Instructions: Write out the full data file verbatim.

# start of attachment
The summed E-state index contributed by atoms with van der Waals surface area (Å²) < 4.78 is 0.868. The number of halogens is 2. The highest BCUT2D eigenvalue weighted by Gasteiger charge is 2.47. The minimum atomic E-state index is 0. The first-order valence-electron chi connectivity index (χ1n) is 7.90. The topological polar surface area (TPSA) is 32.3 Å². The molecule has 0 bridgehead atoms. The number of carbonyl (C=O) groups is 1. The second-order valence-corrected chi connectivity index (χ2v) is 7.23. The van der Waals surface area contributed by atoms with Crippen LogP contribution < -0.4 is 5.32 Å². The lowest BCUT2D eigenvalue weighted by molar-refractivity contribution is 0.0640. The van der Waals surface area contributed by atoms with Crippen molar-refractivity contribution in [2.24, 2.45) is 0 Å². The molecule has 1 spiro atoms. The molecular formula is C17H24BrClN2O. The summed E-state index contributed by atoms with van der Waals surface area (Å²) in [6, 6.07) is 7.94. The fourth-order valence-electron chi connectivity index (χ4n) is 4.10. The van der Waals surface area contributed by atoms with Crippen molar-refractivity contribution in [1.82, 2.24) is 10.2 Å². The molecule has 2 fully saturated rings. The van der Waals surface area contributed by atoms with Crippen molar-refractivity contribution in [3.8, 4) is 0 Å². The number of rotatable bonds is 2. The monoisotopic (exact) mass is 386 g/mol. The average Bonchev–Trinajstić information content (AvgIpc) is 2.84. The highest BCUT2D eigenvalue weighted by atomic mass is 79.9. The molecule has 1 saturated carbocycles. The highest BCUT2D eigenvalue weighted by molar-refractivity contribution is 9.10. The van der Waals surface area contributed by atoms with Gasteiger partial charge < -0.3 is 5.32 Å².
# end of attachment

The summed E-state index contributed by atoms with van der Waals surface area (Å²) < 4.78 is 0.868. The number of halogens is 2. The highest BCUT2D eigenvalue weighted by Gasteiger charge is 2.47. The minimum atomic E-state index is 0. The first-order valence-electron chi connectivity index (χ1n) is 7.90. The topological polar surface area (TPSA) is 32.3 Å². The molecule has 0 bridgehead atoms. The number of carbonyl (C=O) groups is 1. The second-order valence-corrected chi connectivity index (χ2v) is 7.23. The van der Waals surface area contributed by atoms with Crippen LogP contribution < -0.4 is 5.32 Å². The lowest BCUT2D eigenvalue weighted by molar-refractivity contribution is 0.0640. The van der Waals surface area contributed by atoms with Crippen molar-refractivity contribution in [2.24, 2.45) is 0 Å². The molecule has 1 spiro atoms. The molecular formula is C17H24BrClN2O. The summed E-state index contributed by atoms with van der Waals surface area (Å²) in [6, 6.07) is 7.94. The fourth-order valence-electron chi connectivity index (χ4n) is 4.10. The van der Waals surface area contributed by atoms with Crippen molar-refractivity contribution in [1.82, 2.24) is 10.2 Å². The molecule has 2 fully saturated rings. The van der Waals surface area contributed by atoms with Crippen molar-refractivity contribution in [3.8, 4) is 0 Å². The number of rotatable bonds is 2. The monoisotopic (exact) mass is 386 g/mol. The average Bonchev–Trinajstić information content (AvgIpc) is 2.84. The highest BCUT2D eigenvalue weighted by atomic mass is 79.9. The molecule has 1 saturated carbocycles. The highest BCUT2D eigenvalue weighted by molar-refractivity contribution is 9.10. The van der Waals surface area contributed by atoms with Gasteiger partial charge < -0.3 is 5.32 Å².